Friday (Part 2)

Another Friday and today there is no electricity.

Electricity is a serious problem in Tanzania.  TANESCO, the governmental organization responsible for the generation, distribution, and sale of electricity, officially imposed electricity rationing throughout the country in early 2011.  Although power cuts are supposed to be rotate around the city in blocks of time no longer than four hours, different neighbourhoods have been affected disproportionately and some face constant power outages that last for as long as 12 hours. In Mikocheni, where I live, the power cuts are usually for short periods of time in the morning or the early evening.  In Kinondoni, where I work, power cuts occur every other day and stretch from mid-morning until the end of the working day. There is widespread frustration that the neighbourhoods where government officials and the wealthy live have less frequent power cuts than the poorer neighbourhoods.

The government’s position is that the current power crisis is a direct result of the drought in East Africa.  Tanzania relies heavily on hydropower and the water levels in Tanzania’s hydro-electric dams are currently very low.

The Tanzanians that I have spoken to, however, blame the power cuts on government corruption, the mismanagement of government resources, and the failure of the government to adequately prepare for the drought.  Power outages are often referred to as “a Negeleja”, after William Negeleja who is the Minister of Energy and Minerals.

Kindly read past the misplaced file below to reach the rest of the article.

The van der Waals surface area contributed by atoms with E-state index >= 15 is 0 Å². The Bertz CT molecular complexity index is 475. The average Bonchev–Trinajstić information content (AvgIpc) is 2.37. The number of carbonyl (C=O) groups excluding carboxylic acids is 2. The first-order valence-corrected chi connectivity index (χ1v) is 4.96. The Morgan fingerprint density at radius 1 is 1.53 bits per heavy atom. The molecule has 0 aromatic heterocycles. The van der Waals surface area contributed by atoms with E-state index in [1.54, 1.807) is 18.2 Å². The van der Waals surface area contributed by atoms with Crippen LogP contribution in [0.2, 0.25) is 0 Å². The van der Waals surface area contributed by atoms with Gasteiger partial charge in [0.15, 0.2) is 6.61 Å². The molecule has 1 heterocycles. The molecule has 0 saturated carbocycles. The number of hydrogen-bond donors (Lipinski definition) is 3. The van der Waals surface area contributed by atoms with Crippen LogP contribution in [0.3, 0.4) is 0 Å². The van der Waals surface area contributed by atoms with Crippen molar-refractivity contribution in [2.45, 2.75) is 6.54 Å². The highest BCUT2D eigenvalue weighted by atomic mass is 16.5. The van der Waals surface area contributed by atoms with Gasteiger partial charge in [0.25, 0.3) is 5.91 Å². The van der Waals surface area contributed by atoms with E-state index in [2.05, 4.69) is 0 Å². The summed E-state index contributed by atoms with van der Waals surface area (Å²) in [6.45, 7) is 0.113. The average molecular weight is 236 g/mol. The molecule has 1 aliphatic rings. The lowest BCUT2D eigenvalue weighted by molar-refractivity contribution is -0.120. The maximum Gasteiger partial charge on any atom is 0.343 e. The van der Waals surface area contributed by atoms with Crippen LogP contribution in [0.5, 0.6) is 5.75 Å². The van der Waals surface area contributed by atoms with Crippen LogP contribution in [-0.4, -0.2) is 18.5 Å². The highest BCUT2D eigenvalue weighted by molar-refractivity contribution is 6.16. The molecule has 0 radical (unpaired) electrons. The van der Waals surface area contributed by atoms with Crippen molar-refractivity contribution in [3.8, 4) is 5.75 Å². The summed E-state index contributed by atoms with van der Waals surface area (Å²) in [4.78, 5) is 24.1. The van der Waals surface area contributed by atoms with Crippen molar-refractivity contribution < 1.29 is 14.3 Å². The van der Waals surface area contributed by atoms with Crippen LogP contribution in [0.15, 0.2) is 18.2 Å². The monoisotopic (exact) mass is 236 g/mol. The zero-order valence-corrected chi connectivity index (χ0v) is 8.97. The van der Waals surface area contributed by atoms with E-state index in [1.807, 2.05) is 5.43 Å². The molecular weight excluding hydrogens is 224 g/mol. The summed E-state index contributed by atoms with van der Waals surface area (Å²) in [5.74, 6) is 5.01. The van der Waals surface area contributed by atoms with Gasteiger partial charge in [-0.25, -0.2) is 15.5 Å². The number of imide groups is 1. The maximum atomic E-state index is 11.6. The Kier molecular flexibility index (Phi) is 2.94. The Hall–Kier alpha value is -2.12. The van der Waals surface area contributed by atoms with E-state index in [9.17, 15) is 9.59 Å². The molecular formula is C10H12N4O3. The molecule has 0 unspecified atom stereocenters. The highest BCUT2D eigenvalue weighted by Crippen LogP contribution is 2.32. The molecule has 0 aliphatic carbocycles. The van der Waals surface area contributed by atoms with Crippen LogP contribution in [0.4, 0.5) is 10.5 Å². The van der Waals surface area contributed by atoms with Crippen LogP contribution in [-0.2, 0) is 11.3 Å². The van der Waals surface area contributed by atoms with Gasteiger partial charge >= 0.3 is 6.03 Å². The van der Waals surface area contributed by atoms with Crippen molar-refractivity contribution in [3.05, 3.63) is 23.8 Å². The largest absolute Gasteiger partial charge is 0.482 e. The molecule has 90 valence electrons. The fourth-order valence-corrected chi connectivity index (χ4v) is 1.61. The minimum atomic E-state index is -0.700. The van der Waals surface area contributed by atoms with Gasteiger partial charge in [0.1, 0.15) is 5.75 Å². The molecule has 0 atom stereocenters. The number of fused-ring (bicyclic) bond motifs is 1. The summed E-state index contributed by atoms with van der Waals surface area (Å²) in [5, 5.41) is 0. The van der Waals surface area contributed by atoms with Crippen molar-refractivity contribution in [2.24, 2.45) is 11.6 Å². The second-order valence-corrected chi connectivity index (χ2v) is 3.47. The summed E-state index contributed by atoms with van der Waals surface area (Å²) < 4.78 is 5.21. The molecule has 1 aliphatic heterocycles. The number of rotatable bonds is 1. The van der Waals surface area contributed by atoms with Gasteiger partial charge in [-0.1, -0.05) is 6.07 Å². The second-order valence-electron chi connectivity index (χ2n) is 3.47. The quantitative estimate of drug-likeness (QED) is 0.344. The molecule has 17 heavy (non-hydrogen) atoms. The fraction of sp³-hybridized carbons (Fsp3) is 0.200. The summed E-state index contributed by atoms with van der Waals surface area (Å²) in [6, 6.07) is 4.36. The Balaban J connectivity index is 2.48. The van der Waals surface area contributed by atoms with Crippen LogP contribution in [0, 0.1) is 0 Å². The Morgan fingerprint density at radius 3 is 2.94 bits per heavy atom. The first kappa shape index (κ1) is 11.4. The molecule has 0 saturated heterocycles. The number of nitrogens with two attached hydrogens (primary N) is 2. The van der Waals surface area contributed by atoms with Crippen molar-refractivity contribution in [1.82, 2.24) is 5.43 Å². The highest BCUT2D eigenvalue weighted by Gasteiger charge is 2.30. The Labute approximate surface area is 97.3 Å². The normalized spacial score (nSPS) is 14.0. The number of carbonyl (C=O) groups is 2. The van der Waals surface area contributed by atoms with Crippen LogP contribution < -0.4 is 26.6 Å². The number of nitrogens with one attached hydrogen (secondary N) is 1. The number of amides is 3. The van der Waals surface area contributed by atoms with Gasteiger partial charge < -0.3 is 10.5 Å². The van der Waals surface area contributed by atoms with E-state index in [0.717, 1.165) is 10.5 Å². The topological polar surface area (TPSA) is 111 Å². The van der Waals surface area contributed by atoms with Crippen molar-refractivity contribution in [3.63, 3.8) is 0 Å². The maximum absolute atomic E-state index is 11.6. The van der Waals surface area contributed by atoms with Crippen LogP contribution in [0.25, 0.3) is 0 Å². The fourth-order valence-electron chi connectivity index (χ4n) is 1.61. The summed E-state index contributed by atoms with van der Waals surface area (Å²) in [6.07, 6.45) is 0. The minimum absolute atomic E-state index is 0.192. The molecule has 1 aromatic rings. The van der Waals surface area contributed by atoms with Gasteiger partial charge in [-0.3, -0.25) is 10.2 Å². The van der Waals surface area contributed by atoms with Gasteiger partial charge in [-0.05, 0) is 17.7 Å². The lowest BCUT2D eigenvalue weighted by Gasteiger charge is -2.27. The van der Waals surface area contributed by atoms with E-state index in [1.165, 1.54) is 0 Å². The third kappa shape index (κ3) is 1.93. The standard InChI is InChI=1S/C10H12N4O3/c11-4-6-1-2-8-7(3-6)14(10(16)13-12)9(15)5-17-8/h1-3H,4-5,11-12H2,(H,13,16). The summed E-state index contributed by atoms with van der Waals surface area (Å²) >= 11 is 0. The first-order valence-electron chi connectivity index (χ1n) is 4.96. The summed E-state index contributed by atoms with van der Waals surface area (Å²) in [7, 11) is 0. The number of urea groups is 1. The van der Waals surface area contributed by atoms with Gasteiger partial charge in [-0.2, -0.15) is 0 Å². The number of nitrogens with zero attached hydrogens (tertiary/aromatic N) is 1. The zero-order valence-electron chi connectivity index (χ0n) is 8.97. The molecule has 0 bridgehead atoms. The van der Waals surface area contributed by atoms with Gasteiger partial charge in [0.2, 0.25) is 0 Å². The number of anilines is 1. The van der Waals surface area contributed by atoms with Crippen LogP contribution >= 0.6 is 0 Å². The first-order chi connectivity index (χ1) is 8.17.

The power cuts are a source of anger and embarrassment for my coworkers.   As in Canada, the lawyers in the legal aid centre where I work rely on computers for their everyday tasks.  Everything grinds to a halt when there is no power.

Last week, the legal aid centre used some of its funding to purchase an inverter to help insulate us from the frequent electricity cuts.  An inverter is much less expensive than a generator and runs on battery power.  It can’t be used to power an air conditioner or light the whole office, but it can be used for smaller appliances and computers.

This morning I was working on a grant proposal when I heard an explosion followed by screaming.  The inverter had exploded into a ball of flames.  Everyone ran outside to escape the building.  Thankfully, nobody was hurt and the damage was minimal.

The smell of burnt rubber and melted plastic lingers in the air.  We are all packing it in early and heading home to get some work done.  That is, if the power is functioning in our respective neighbourhoods.


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One response to “Friday (Part 2)”

  1. Dr. Afaq Ahmad Qureshi says :

    There is an equipment in Pakistan called UPS (Uninterrupted power supply). It consists of a truck (bus) battery (12 Volts) and an power generating unit. When electricity is on the battery keeps itself charged and when its power outage, it takes up the function of power supply. It can supply power for almost 2-3 hours after which a battery charging becomes necessary. There is no hi tech involved in the manufacturing of these units and I am sure electricians in Dar would know of these UPSs (or they can make one). Thought it might help.

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